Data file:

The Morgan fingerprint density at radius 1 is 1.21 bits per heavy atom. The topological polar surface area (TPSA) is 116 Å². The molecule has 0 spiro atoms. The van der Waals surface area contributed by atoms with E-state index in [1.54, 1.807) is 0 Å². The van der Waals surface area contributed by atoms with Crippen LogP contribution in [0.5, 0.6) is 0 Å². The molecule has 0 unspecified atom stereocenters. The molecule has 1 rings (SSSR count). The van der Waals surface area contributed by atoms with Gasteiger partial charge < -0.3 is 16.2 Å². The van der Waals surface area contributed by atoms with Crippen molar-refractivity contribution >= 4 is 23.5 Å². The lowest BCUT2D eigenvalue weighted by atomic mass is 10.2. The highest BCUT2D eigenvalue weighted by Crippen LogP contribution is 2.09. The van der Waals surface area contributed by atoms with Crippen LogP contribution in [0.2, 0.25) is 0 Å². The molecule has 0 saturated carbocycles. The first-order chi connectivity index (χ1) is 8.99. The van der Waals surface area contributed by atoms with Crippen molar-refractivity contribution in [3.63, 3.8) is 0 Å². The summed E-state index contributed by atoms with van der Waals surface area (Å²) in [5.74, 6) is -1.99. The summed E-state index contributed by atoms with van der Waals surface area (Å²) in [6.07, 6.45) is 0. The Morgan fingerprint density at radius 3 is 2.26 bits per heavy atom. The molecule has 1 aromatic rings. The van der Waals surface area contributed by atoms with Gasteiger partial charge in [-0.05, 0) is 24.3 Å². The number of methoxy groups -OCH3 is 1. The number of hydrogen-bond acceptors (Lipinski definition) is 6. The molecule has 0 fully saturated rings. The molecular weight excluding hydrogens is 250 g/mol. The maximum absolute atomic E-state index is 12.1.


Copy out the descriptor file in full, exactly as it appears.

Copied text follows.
The Morgan fingerprint density at radius 1 is 1.21 bits per heavy atom. The topological polar surface area (TPSA) is 116 Å². The molecule has 0 spiro atoms. The van der Waals surface area contributed by atoms with E-state index in [1.54, 1.807) is 0 Å². The van der Waals surface area contributed by atoms with Crippen LogP contribution in [0.5, 0.6) is 0 Å². The molecule has 0 unspecified atom stereocenters. The molecule has 1 rings (SSSR count). The van der Waals surface area contributed by atoms with Gasteiger partial charge < -0.3 is 16.2 Å². The van der Waals surface area contributed by atoms with Crippen molar-refractivity contribution >= 4 is 23.5 Å². The lowest BCUT2D eigenvalue weighted by atomic mass is 10.2. The highest BCUT2D eigenvalue weighted by Crippen LogP contribution is 2.09. The van der Waals surface area contributed by atoms with Crippen LogP contribution in [0.2, 0.25) is 0 Å². The molecule has 0 saturated carbocycles. The first-order chi connectivity index (χ1) is 8.99. The van der Waals surface area contributed by atoms with Crippen molar-refractivity contribution in [3.63, 3.8) is 0 Å². The summed E-state index contributed by atoms with van der Waals surface area (Å²) in [5.74, 6) is -1.99. The summed E-state index contributed by atoms with van der Waals surface area (Å²) in [6.07, 6.45) is 0. The Morgan fingerprint density at radius 3 is 2.26 bits per heavy atom. The molecule has 1 aromatic rings. The van der Waals surface area contributed by atoms with Gasteiger partial charge in [-0.05, 0) is 24.3 Å². The number of methoxy groups -OCH3 is 1. The number of hydrogen-bond acceptors (Lipinski definition) is 6. The molecule has 0 fully saturated rings. The molecular weight excluding hydrogens is 250 g/mol. The maximum absolute atomic E-state index is 12.1.